July 29, 2022

Protecting Yourself in Divorce with Prenuptial and Postnuptial Agreements

Prenuptial and postnuptial agreements have been increasing in popularity in recent years across the United States. As a collaborative family law firm in Wilmington, North Carolina, we’ve seen similar trends. While it’s difficult to pinpoint exactly why these agreements are on the rise, many family law experts and data analysts point to millennials and adult children of divorce driving the increase.

Michael & Russell co-owner and attorney Ashley-Nicole Russell has researched the statistics surrounding prenuptial and postnuptial agreements over the past few years. As she wrote in her book, The Cure for Divorce Culture, she explains that much of the millennial generation has been impacted by the divorce of their parents more than any other generation. For these individuals, a prenuptial agreement may be considered when marriage is on the table. Through our family law practice in Wilmington, North Carolina, we’ve talked with many engaged couples who have expressed this sentiment when discussing prenuptial agreements. While they’re more common for those previously affected by the reality of divorce, we’ve seen prenuptials agreements with all types of couples and marriages.

Is a Prenuptial Agreement Right for You?

If you and your partner are considering a prenuptial agreement, also called a prenup, you might have some questions about whether it’s the right decision for your relationship and your future. In our professional outlook, only you and your soon-to-be-spouse can make that call; however, we do think it’s at least worth a detailed conversation.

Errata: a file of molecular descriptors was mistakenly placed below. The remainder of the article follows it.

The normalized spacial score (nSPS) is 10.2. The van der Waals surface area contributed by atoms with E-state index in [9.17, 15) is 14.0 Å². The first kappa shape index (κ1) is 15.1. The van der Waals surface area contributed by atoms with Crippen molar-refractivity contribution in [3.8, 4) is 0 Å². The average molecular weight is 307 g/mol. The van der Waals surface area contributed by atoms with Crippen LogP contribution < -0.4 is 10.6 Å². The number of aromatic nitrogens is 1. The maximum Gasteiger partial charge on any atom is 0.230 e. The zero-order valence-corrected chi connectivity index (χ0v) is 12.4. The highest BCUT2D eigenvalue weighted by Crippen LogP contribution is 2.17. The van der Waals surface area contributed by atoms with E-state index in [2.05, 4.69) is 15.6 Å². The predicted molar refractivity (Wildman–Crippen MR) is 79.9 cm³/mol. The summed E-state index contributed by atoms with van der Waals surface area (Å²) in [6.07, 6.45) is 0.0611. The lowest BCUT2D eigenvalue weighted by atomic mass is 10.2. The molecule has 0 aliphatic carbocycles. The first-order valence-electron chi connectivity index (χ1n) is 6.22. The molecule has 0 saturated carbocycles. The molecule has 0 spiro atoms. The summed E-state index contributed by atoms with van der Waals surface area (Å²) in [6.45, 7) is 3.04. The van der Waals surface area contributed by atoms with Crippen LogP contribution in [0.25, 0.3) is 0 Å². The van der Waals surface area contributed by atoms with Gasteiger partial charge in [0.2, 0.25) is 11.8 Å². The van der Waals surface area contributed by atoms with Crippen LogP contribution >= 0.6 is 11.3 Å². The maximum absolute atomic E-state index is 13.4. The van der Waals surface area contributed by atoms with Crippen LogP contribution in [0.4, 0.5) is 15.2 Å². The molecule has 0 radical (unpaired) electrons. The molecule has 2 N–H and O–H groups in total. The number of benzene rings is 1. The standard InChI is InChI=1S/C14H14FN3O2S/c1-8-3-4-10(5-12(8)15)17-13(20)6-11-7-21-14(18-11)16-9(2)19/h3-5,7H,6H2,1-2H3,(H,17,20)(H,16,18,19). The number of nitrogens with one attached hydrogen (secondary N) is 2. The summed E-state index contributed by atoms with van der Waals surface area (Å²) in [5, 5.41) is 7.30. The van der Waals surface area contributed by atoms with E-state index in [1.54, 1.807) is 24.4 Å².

A prenup is a legally binding document that allows the spouses to determine how they would split assets and debts if their marriage doesn’t work out. Since it is drafted and signed prior to getting married, the couple is often able to make potential decisions about divorce without the conflict that often comes with separation. These types of agreements have become extremely popular in recent years as more and more individuals are entering marriages with significant assets including such as wealth, investments, properties, and more. It’s important to point out that prenups aren’t just for the rich and famous. They can also be used to in cases where one partner has a significant debt or if there are other risks or liabilities.  In addition, they are quite popular among business owners who want to protect their companies or small businesses. In the event that a marriage ends in divorce, there is a chance that without a prenup, the other spouse could be entitled to half of the business and its assets.

When to Consider a Postnuptial Agreement

Similar to prenuptial agreements, we’ve also seen a recent increase in couples seeking postnuptial agreements, or postnups for short. As the name implies, these types of agreements are drafted and created after a couple is already married. This can happen at any point during the marriage whether the couple is recently married or has been married for several decades. There are a variety of reasons why spouses may consider these types of agreements, but they are often used when initial situations change or a couple has children. Postnups are helpful in addressing personal, professional, or financial related developments during the marriage. For instance, these agreements are quite common if a married couple has children and one of the spouses leaves a well-paying full-time job to stay home and take care of the kids. In this situation, the couple may want to consider drafting an agreement that addresses the familial circumstance since it changed significantly from where it was when the couple got married.